Door hinge adjustment hell


The driver side door has excessive clearance at the front edge, (8mm+) and minimal (2mm) on the rear edge. I loosened the bolts on the hinge-to-door junction and tried to slide the door forward, but the bolts come to full-stop within their holes, and can be moved no further. Fiddling with the hinge-to-body bolts does not help. Could this be how it came from the factory?

The passenger door front edge was snagging on the body when opening, due to inadequate clearance, and chipping the (over)-paint. The hinge-to-body bolts were at full stop against the holes, and could not be moved any further. I resolved that problem by enlarging the holes in the hinge enough to allow extra movement in the right direction. Am I going to have to do the same on the driver side? Or is there a better trick.

And what are the phillips screws that go into the holes for? They seem be threaded into the hinge only, and nothing else. Or do I need better glasses?

(Terry Sturgeon) #2

The Phillip screws go into the sheet metal of the door behind the hinge. I don’t really know what they do but suspect they were used at the factory to maintain alignment of the door during some assembly process. That is they aligned the door, fixed the hinge to it with the screws and took it apart again before final assembly. It’s pure speculation but I can’t see why they bothered with the screws otherwise.

Is there paint behind the hinge where it joins the body?

(Paul Wigton) #3

That is correct, and they help.


So what is the best way to realign the whole thing? Where do I begin? Which end of the hinge? Any suggestions will be appreciated.

(Paul Wigton) #5

It’s freedom in 18 directions!!

Assuming the door shell is “matched” to the opening (and make sure sure you slather door/opening edges with painter’s tape!) you just work back and forth, between getting the height correct, them the “skew” of the door, wrt to the opening.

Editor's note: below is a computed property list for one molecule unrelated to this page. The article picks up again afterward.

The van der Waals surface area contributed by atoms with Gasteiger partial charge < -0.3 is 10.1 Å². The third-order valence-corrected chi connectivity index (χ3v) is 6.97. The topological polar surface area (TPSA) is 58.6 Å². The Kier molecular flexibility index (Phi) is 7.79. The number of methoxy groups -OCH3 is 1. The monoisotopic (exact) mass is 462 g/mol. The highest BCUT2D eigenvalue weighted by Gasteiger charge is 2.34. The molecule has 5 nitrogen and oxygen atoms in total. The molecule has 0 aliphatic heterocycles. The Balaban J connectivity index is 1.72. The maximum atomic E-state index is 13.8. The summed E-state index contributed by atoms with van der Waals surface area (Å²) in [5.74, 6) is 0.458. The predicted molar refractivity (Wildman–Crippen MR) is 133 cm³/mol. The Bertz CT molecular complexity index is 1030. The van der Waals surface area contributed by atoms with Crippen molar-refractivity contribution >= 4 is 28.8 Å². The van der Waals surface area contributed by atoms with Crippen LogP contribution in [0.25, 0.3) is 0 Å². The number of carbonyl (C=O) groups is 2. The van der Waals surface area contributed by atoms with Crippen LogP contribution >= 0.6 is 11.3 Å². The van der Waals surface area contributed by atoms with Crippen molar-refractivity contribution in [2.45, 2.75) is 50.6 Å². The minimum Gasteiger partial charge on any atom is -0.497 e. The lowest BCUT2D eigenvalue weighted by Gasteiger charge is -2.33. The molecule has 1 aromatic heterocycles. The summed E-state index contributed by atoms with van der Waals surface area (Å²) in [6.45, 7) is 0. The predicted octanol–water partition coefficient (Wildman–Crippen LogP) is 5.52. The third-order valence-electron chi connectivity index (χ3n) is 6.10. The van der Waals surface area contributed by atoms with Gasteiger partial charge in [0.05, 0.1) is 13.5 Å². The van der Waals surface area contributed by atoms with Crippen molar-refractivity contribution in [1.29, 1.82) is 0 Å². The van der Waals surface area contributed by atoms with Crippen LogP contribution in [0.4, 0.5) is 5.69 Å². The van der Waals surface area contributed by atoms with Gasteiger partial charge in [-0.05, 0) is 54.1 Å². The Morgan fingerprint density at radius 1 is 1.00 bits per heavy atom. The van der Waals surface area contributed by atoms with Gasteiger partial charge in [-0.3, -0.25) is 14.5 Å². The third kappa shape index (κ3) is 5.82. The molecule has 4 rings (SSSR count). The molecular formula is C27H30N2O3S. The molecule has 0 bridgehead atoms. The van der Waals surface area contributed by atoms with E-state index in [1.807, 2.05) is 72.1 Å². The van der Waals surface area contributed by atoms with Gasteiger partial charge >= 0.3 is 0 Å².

I did mine sans the window frame and lift mechanism (remember way back then, @Craig_Balzer1?) to facilitate ease of adjustment.

Took me about an hour or so, per door. When tightly bolted onto the chassis, and fully fitted, is when you drill and/or replace the locating screws, on the chassis flange of the hinge, and the door part of the hinge.

Be EXTREMELY careful, whikst the door has no retaining strap on it: they can swing forward, and put a nasty dent in the scuttle closing panel, leading to VERY bad, VERY colorful, and likely completely-new curse words.

DON’t ask.

(67 OTS mailed check Patron) #6

i started by fitting the door in place and adding shims under the door to get it roughly in position. once well positioned i started to tighten the bolts that were exposed on the door and on the hinge at the a post.

(Erica Moss) #7

For the door that was too close to the A post, you could have shimmed under the hinge connection to the body to move everything back, but it sounds like you already ovalled the holes. For the door that is too far back, I don’t see that you have much choice but to oval the holes, unless by some miracle there are already shims under the hinge which you can remove.

I use a piece of paper money to test the front edge closure. Slowly close it while jiggling the bill and if it pinches the bill, open it and adjust it backward before trying again.

(Les Halls 1968 S1.5 2+2 Atlanta) #8

Like this you mean Wigs…


(Les Halls 1968 S1.5 2+2 Atlanta) #9

I’m about to do mine and thought that cutting some wood shims, all the same required thickness, and then installing them with tape while the door is loose, then tightening hinge bolts while holding closed?

(Paul Wigton) #10

Yes…&@$%#¥!!! :exploding_head:

(Gary Brinker) #11